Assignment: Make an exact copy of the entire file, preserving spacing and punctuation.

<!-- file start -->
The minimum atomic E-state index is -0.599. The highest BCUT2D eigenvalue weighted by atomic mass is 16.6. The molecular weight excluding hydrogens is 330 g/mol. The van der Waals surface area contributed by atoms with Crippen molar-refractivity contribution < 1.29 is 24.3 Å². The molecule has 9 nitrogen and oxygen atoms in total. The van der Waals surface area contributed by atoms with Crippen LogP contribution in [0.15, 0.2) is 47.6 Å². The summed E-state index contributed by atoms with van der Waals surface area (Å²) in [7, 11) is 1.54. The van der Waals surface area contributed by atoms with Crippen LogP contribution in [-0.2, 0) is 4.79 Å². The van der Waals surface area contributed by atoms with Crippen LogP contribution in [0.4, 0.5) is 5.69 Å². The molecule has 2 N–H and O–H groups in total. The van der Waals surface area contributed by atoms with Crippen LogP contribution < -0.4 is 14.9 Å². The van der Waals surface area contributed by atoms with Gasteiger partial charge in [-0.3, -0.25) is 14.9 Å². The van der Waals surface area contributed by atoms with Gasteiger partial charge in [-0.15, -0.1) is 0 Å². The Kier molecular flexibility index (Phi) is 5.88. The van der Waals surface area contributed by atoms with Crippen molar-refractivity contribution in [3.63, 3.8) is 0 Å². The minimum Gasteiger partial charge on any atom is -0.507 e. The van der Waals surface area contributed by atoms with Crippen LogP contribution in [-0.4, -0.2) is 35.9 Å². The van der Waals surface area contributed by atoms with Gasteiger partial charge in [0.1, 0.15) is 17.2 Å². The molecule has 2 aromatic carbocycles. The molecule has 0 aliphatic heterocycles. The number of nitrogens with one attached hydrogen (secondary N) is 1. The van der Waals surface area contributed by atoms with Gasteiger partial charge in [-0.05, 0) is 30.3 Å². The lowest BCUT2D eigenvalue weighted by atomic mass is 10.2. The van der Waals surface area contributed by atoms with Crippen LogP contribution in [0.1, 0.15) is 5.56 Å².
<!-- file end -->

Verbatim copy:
The minimum atomic E-state index is -0.599. The highest BCUT2D eigenvalue weighted by atomic mass is 16.6. The molecular weight excluding hydrogens is 330 g/mol. The van der Waals surface area contributed by atoms with Crippen molar-refractivity contribution < 1.29 is 24.3 Å². The molecule has 9 nitrogen and oxygen atoms in total. The van der Waals surface area contributed by atoms with Crippen LogP contribution in [0.15, 0.2) is 47.6 Å². The summed E-state index contributed by atoms with van der Waals surface area (Å²) in [7, 11) is 1.54. The van der Waals surface area contributed by atoms with Crippen LogP contribution in [-0.2, 0) is 4.79 Å². The van der Waals surface area contributed by atoms with Crippen LogP contribution in [0.4, 0.5) is 5.69 Å². The molecule has 2 N–H and O–H groups in total. The van der Waals surface area contributed by atoms with Crippen LogP contribution < -0.4 is 14.9 Å². The van der Waals surface area contributed by atoms with Gasteiger partial charge in [-0.3, -0.25) is 14.9 Å². The van der Waals surface area contributed by atoms with Gasteiger partial charge in [-0.15, -0.1) is 0 Å². The Kier molecular flexibility index (Phi) is 5.88. The van der Waals surface area contributed by atoms with Crippen molar-refractivity contribution in [3.63, 3.8) is 0 Å². The minimum Gasteiger partial charge on any atom is -0.507 e. The van der Waals surface area contributed by atoms with Crippen LogP contribution in [-0.4, -0.2) is 35.9 Å². The van der Waals surface area contributed by atoms with Gasteiger partial charge in [0.1, 0.15) is 17.2 Å². The molecule has 2 aromatic carbocycles. The molecule has 0 aliphatic heterocycles. The number of nitrogens with one attached hydrogen (secondary N) is 1. The van der Waals surface area contributed by atoms with Gasteiger partial charge in [-0.05, 0) is 30.3 Å². The lowest BCUT2D eigenvalue weighted by atomic mass is 10.2. The van der Waals surface area contributed by atoms with Crippen LogP contribution in [0.1, 0.15) is 5.56 Å².